On the eve of Robbie’s departure, the party at the Tirabis’ had been seven days in the making and it showed. There were kids everywhere, the youngest, a ten-year old girl named Arianna who lived across the street, and had snuck out of her bedroom window to see Gil, her secret crush. They’d been palling around all night, hanging together on the tire swing and talking about “stuff.” Gil tolerated her attentions with more than the modicum of interest he reserved for family members and appeared to be enjoying himself until Arianna tried to hold his hand. Rattled, he mumbled something about forgetting to feed the fish, ran inside and locked himself in his room for the duration of the evening. Robbie checked on him around 10 o’clock, picking the lock with a dexterity indigenous to burglars and jewel thieves, and found him lying on his bed, fully clothed and dead asleep. No amount of nudging would rouse him so Robbie removed Gil’s shoes and turned off the light.
For her part, Aunt Stella sat in the kitchen like a sentry on her watch, guarding the troops, restocking and rearranging the platters of food, and looking for signs of unruly visitors. When the cops came, drawn by complaining neighbors, Aunt Stella sent them packing, a meatball sandwich in one hand and a baggie full of her homemade goodies in the other. She and Avery had spent every day after school huddled together in her kitchen, churning out cookies by the hundreds, along with appetizers, salads and sides, tireless kitchen warriors armed only with whisks, spatulas and carving knives.
But now, at 11 o’clock, Aunt Stella was feeling the pull as she wearily collected the night’s refuse.
Robbie burst in as if escaping. “All this talking and hugging and girls crying. I’m starving. Anything left?” He peered under the lids of the various crock pots lining the counter, savoring the aromas in each. “I haven’t eaten a thing since lunchtime,” he said, spearing a meatball with a plastic fork. He popped it in his mouth and slumped against the counter, eyes closed, chewing.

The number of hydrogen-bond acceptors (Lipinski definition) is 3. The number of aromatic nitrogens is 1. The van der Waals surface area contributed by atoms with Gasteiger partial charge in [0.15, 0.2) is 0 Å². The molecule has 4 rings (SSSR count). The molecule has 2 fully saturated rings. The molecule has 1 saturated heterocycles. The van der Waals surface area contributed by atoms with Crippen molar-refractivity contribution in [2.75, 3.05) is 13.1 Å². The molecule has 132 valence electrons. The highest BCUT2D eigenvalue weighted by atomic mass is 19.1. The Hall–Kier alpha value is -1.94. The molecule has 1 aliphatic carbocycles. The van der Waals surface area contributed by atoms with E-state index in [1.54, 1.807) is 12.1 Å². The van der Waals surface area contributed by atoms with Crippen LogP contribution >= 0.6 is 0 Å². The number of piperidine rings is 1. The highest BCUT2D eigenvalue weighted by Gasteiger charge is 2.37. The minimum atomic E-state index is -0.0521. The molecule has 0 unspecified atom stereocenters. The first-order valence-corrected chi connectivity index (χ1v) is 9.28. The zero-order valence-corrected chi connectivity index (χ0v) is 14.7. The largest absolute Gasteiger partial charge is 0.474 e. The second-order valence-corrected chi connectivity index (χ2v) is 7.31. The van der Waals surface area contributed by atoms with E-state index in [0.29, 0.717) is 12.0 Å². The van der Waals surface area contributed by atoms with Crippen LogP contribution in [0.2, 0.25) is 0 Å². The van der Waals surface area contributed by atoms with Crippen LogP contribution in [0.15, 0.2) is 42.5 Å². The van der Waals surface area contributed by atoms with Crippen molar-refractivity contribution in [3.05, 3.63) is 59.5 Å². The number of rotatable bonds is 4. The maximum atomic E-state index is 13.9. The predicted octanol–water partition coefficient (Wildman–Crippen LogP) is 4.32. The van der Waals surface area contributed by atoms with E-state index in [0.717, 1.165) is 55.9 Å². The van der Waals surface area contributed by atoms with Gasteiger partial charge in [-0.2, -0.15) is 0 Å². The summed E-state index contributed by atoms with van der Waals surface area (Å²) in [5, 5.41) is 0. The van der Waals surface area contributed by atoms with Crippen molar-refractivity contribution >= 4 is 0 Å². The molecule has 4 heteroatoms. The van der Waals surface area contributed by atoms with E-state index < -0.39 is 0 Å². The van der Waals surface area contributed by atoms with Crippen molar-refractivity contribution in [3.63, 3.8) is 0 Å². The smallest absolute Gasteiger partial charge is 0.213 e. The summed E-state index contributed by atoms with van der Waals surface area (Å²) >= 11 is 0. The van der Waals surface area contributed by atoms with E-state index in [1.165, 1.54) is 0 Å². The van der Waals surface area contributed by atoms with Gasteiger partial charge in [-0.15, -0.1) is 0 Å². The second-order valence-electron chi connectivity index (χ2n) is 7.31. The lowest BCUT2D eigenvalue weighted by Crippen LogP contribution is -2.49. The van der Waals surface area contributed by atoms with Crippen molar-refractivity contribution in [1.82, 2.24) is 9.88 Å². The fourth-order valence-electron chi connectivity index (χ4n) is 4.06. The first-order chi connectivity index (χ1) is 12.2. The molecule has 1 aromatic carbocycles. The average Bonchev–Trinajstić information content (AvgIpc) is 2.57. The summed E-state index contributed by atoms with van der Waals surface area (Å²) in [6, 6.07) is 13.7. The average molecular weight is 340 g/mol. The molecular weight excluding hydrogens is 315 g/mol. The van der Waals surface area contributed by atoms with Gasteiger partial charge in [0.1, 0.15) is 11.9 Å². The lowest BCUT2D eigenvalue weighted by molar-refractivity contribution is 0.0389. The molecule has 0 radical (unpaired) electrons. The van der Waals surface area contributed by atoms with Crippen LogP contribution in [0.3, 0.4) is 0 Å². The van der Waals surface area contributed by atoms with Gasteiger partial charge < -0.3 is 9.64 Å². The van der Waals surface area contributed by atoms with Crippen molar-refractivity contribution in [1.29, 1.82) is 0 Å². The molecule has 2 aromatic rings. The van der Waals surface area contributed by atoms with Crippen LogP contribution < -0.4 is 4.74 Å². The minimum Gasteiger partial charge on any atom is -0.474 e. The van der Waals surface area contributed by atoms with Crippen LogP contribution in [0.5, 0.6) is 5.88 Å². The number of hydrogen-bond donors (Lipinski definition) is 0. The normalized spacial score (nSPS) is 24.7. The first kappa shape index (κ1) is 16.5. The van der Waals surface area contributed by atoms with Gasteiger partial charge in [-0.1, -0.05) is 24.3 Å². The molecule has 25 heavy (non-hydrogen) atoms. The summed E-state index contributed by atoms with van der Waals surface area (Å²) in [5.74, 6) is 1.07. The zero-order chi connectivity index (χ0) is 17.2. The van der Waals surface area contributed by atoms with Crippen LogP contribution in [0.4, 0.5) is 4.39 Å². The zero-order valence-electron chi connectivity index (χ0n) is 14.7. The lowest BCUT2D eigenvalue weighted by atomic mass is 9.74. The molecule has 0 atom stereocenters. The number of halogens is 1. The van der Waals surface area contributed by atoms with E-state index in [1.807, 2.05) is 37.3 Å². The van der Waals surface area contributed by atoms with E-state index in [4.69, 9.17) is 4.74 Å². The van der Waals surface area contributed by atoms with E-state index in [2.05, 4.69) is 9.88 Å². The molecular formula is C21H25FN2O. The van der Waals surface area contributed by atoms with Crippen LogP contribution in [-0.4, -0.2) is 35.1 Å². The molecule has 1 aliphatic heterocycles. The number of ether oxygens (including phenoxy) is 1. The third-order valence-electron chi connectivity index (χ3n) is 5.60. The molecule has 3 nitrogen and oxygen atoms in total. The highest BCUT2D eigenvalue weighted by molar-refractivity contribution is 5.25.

“What do you want? Pork, chicken, or meatball sandwich?” Aunt Stella asked.
“One of each,” he said. He grabbed her around her substantial mid-section, picked her up and squeezed her.
Aunt Stella blushed, at a loss for words. “Oh my.”
Robbie set her down and kissed her on both cheeks.
“You’re the best, Aunt Stella. Thanks,” he said, waving a hand over the mounds of food still crowding the counter. He grabbed a plate and made a sandwich. “For everything.”
“What about this plastic ware?” she asked, holding up a grimy spoon. “Shall I wash it?”
“Nah. What for?”
“I was thinking of your mother and how that would probably be something that would happen in Ruth’s kitchen,” Stella answered.
Robbie’s face changed, but he kept chewing. “Fair enough,” he said, mouth full to capacity. “In honor of Ruth.” He stuck a used plastic fork in the dishwasher.
Aunt Stella loaded the cache of utensils awaiting dispensation from the sink into the dishwasher. “In honor of Ruth,” she said. She closed it, turning her attention to the disarray of the dessert tray on the table, less to restore order than to avert her watery eyes from Robbie’s careful gaze. When she had regained her composure, she said. “This is your two-hour warning. At one o’clock, the entire lot of them in the backyard are going to turn into pumpkins. That means I want to see them getting in their cars and heading home. Those that can’t drive can sleep down there,” she said, indicating the basement. “And if anyone thinks there’s going to be any funny business, they better think again. Cause Aunt Stella’s on patrol.”
She smacked Robbie’s arm and shuffled off to the living room to catch the 11 o’clock news and a catnap before her next shift began.
The next morning, Robbie rose at four so he could shower and collect his thoughts before his ride arrived. At six a.m., a car horn beeped. They were all sitting in the kitchen again, drinking warm beverages to fight the chill of the coming loss. Robbie gathered his brothers and sisters to him, one by one, enveloping them in his large, bear-like arms before collecting his things.
He climbed in the back seat, rolled down the window and patted his heart twice while the rest of the Tirabi’s stood on the front porch, waving, holding each other like war orphans. Robbie watched them watching him as the view diminished and the space between them stretched out into infinity.
to be continued. . .
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